You’ve heard it since day one. Arizona boycotts immigration. You have heard remarks of racism, complaints about job availability to legal and natural born citizens. The fight is high and the fists are low. So to speak. With the new Arizona Law giving police officers the right to ask you for your proof of citizenship, one has to ask, what could this mean for the average person in America? Legal or not?
Obama, not more than a week ago, said that this policy opens doors to harassment and wants to file a lawsuit. If you look like you may not belong, perhaps based on skin color, you could get carded on a whole different level. It’s the same issue when 9/11 happened. Many of those who moved here to America to make their lives better were interrogated about their intentions in this country. I had a neighbor that had this happen. He was very terrified by the whole thing. My views, well, I’d like to keep them out of this. What, matters here is the aspect of a new chapter not only in racism but in what America initially stood for and all matters attached.
I find the whole thing interesting historically speaking. If you know your history then you know how back during the early days of America, advertisements were posted internationally to persuade immigrants to come to our country with the promise of good pay and a better life. The Irish, I’ve noticed were hit very hard next to the Chinese. Once the government got what they wanted out of the Irish, it became hard for them to find jobs after they were booted out of the workforce. No body would hire them. Then with the Chinese, it was especially hurtful, they were made to work on railroads and were treated very poorly.
What does this have to do with the Mexicans? A lot. It’s not only that they come across the boarder without papers or trying to get a visa of some sort, it’s more extreme than that. In stead of hiring them and firing them and having companies bluffing their way around the legal aspects without penalties (which does happen when certain companies go to Mexico to pick them up and bring them back to the states), the opposite of history is happening but with the old fashioned incentive that they are still being paid less then the common citizen. And with the economy as it is, well you can put those pieces together yourself.
Now, lets talk about being asked for your papers. While, yes, do believe you come into his country, as with any other country, legally. I somewhat do not mind being asked for your papers but at the same time I do see what Obama is talking about. Take for instance that I have been asked if I am part Mexican all my life an only a few times if I am half black. I’m in neither category. I guess this would have me at high suspicion that I am not an American citizen and therefor puts me in the same boat as those who are at the receiving end of racism. It’s just like those commercials that were out for the longest time. People being based on the sound of their voices over the phone when applying for a home loan and such. You see the man making the same call various times with a different “accent”. You notice how the person whom he was talking to responded to what they heard and not what they saw. I think this may happen with those who are legal citizens who “look” a certain way. This is something I have also experienced. While working as a janitor, I had food in my mouth and was trying to swallow and answer a customers question without being disgusting. I figure he felt I took too long to answer and asked, “Do you speak English?” I quickly swallowed and asked back, “Do you speak German?”. All because I look of another race and that I had food in my mouth and was trying to be polite. I’ve been treated very rudely based on my skin.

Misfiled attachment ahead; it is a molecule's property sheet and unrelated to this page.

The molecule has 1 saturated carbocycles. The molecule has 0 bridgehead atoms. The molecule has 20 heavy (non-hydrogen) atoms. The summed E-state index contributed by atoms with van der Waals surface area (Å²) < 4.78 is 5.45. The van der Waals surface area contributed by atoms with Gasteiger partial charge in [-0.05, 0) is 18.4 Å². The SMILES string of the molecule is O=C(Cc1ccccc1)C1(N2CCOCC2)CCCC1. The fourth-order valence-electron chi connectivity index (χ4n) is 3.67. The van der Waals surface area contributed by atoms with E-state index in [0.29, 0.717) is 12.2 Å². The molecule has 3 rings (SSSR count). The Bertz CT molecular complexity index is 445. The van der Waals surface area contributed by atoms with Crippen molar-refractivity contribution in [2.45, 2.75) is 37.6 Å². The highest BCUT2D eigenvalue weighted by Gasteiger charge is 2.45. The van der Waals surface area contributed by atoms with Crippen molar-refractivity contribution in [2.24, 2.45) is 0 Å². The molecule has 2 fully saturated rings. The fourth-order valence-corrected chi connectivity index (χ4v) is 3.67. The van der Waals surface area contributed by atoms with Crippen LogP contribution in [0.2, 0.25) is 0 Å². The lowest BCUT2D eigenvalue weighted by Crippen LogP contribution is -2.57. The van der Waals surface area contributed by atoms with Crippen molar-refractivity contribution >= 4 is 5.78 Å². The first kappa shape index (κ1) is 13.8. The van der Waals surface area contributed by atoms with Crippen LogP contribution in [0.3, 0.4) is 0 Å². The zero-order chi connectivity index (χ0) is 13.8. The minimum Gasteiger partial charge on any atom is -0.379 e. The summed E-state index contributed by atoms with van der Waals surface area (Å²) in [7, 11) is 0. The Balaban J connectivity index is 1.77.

At the same time, there are a good many people who are not one bit against the thought of asking someone if they are legal. It is a viable question, true. There isn’t much time between comments I’ve heard about how “they” are taking our jobs and getting medical benefits when the rest of us have a hard enough time getting them. I understand both sides. I’ve seen many things in my still young life and I can’t argue with either side. Though I can bring out the facts that stop either one being the more predominate choice. Including the fact that language is and always will be a barrier. English, as you know is the universal language. If it is that then, as many put it, it should be learned by all. In many countries, you get by better knowing how to at least read English. In fact, it is one of the best ways to get an international drivers license and drive on the major highways in Europe.
In America language is such an issue. There not one place you can’t go to now and hear a customer trying to talk to a clerk or food service provider and have difficulty communicating. The only arena I see language either divided or solely English is in the movies.
There has to be a common ground. I am not against learning another language. Though I am not for compromising my rights to accommodate when the other party isn’t willing. I’ve worked with Mexicans who very much tried to learn from me as I did with them. It worked great. They were happy to learn and to get that passing grade to become a citizen. I was happy to try and learn and therefor mixed English and Spanish. Though, I am not good with my Spanish.
As you see, it’s a very mixed ordeal. Asking for papers and making those who wish to be in our country go through the proper procedures, or allowing some racism to occur where it isn’t needed. After all, America did fight for racial rights starting with such historical figures as Martin Luther King and Rosa Parks. I personally would like to add Selena and Ricky Valentine to that list.